Home » West Palm Beach Medical Malpractice Lawyer » Florida Supreme Court Rejects Part of Tort Reform Law
February 18, 2020
When it comes to medical malpractice lawsuits, the state of Florida has been in a major state of transition. A 2003 medical malpractice overhaul law went into effect at the state level, limiting the total amount of penalties and fees that could result from a medical malpractice suit. In theory, this cap was supposed to be a way to help tort reform by limiting the total amount of pain and suffering expenses down to only $500,000 or $1 million. The amount would depend on the number of people involved in the lawsuit and the exact nature of the medical malpractice.
When it comes to personal injury cases, this led to a major cap on what people could be awarded no matter what situation resulted from the malpractice. The Supreme Court of the state made the ruling that the cap on wrongful death non-economic damages could not be kept the way they were written in that law since they’re unconstitutional. The idea behind the ruling is that this “reform law” violates the state’s equal protection clause in the constitution. Because of that, it was overturned.
The majority decision stated that their belief was that the cap gave only modest savings or chance of reform while imposing a devastating impact on a number of families and others who were being restricted for no good reason. One especially problematic part of the previous law was the fact that someone injured or hurt because of a different type of negligence did not have the same cap limit to pain and suffering, which meant medical negligence was treated differently from any other type of negligence in the state.
The immediate effect is hard to ignore. While personal injury civil cases are down overall in Florida, according to the Miami Herald there are on average about 700 medical malpractice cases in the legal system. Now that the cap is off, these aren’t limited to a half a million or a full million dollar ceiling that was in place even at the beginning of those cases. The moment that cap was struck down, every single one of those cases now has the ability to award more than the previous caps allowed.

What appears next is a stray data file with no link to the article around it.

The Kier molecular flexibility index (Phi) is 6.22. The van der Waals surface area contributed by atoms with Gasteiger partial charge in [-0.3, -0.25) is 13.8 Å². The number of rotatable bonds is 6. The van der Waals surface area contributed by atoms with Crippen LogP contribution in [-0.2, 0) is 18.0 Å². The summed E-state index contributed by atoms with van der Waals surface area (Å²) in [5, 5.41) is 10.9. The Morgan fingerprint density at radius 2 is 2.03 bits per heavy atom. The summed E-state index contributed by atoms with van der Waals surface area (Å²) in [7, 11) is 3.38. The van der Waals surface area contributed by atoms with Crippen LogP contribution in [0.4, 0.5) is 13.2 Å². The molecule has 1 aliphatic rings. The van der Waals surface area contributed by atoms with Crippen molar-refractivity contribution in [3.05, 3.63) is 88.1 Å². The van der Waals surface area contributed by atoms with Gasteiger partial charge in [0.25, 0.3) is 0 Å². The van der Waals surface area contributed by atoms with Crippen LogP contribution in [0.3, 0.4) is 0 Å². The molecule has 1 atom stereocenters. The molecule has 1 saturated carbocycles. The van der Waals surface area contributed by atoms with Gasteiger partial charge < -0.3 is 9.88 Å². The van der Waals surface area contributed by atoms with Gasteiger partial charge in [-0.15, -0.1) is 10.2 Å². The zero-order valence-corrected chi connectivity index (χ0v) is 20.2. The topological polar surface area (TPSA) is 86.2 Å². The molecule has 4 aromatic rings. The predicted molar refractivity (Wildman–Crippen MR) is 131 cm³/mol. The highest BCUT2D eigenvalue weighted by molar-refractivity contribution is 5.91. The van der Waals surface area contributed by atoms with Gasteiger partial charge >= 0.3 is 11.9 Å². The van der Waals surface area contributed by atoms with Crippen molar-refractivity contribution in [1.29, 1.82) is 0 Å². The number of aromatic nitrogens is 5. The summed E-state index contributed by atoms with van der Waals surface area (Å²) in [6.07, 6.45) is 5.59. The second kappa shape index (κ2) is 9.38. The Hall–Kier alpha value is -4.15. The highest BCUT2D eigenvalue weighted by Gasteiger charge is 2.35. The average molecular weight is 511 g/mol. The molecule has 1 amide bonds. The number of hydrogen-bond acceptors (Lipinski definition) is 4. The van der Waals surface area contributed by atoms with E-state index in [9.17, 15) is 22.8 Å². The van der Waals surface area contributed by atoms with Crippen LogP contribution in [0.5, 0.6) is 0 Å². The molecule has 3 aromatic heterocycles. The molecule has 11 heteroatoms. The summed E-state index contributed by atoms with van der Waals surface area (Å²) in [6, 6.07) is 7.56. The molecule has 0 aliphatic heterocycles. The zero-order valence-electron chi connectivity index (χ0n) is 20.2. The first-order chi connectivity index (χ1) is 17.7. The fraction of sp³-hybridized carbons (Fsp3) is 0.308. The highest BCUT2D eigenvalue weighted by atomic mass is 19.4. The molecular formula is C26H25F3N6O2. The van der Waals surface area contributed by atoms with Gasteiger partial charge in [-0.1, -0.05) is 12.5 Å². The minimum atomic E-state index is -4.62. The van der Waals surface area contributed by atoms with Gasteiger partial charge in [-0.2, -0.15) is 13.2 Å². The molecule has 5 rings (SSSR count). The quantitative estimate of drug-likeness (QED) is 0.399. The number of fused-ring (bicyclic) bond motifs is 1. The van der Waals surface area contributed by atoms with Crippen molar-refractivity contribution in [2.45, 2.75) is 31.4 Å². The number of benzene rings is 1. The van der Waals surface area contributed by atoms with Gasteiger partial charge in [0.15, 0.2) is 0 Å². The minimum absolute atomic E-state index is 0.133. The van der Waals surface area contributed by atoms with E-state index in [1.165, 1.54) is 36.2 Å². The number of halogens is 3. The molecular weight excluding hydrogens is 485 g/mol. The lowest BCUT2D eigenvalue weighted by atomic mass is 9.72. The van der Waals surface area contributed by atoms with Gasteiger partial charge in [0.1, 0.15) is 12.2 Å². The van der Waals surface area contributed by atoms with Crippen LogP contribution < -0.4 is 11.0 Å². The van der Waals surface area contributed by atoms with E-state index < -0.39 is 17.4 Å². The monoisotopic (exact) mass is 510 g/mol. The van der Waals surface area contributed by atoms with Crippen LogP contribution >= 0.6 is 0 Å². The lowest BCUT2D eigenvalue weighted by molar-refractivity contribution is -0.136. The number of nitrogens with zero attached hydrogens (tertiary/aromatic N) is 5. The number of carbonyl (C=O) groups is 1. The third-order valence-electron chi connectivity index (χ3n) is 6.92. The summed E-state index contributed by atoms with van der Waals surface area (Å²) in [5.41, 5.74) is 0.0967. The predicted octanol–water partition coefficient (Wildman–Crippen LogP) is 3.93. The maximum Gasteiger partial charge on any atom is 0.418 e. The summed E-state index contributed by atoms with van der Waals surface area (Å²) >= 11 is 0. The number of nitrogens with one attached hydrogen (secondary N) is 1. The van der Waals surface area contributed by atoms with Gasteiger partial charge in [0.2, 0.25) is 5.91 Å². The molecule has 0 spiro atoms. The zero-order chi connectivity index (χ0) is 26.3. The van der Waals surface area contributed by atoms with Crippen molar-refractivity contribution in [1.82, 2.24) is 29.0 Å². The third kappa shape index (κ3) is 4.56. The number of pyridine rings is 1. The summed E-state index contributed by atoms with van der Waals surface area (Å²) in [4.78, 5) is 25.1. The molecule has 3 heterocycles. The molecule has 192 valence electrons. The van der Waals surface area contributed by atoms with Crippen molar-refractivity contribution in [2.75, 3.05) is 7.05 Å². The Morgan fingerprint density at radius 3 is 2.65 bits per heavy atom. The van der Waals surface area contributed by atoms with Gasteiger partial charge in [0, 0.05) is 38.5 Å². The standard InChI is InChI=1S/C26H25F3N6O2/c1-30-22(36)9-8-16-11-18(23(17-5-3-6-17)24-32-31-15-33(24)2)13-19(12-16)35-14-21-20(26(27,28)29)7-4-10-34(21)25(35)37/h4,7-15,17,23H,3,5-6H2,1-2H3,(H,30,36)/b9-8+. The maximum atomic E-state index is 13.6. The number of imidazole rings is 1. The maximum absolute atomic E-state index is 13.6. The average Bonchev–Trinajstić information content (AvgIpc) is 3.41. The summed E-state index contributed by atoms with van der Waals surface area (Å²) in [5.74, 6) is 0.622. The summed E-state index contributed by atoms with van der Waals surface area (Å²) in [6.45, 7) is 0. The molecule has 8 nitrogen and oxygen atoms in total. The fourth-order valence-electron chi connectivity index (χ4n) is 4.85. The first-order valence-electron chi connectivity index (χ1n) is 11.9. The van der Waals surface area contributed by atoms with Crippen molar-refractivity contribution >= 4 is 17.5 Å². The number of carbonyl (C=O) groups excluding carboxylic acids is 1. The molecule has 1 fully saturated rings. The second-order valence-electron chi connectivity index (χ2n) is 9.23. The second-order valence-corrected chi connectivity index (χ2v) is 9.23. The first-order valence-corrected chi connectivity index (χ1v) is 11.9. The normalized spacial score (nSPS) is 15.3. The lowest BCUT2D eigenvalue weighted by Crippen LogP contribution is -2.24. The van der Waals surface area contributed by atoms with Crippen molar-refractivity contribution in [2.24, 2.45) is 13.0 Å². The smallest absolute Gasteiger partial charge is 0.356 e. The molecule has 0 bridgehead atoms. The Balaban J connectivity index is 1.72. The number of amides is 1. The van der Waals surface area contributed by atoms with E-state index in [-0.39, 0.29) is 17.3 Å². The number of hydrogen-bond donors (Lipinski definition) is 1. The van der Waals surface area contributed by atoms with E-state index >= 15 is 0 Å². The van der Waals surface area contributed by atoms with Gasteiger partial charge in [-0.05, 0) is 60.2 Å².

Any cases of medical malpractice that led to particularly bad pain or suffering stories, or even the loss of a loved one, will suddenly be in a position to possibly get large awards from a jury case. The other side of this is higher settlements. When there were very clear caps on what could be awarded, settlements were obviously going to be well under those amounts. Now that the ceiling has been removed, negotiations for settlements will also go way up since the potential damages can be so much worse.
Michelle McCall bled out during a C-section in 2006 at a Fort Walton Beach hospital, and the federal government was sued since they received military medical treatment. The judgement was for $2 million yet since this was in the state of Florida, it was reduced to $1 million. That was appealed up to the 11th U.S. Circuit Court of Appeals in Atlanta, which wouldn’t rule the state law as unconstitutional, but made the rare move of even outright suggesting that the state should reconsider the way their law was set up.
While there will likely be attempts to alter the law rather than scrapping it altogether, right now the judgement is simple: there currently cannot be caps on medical negligence. This is a relief to many families where multiple members feel the pain and burden of a medical malpractice situation. Previously the cap resulted in extremely small settlements since the total amount divvyed up had to be below the caps. No doubt, many people are a little more relieved to see those caps removed.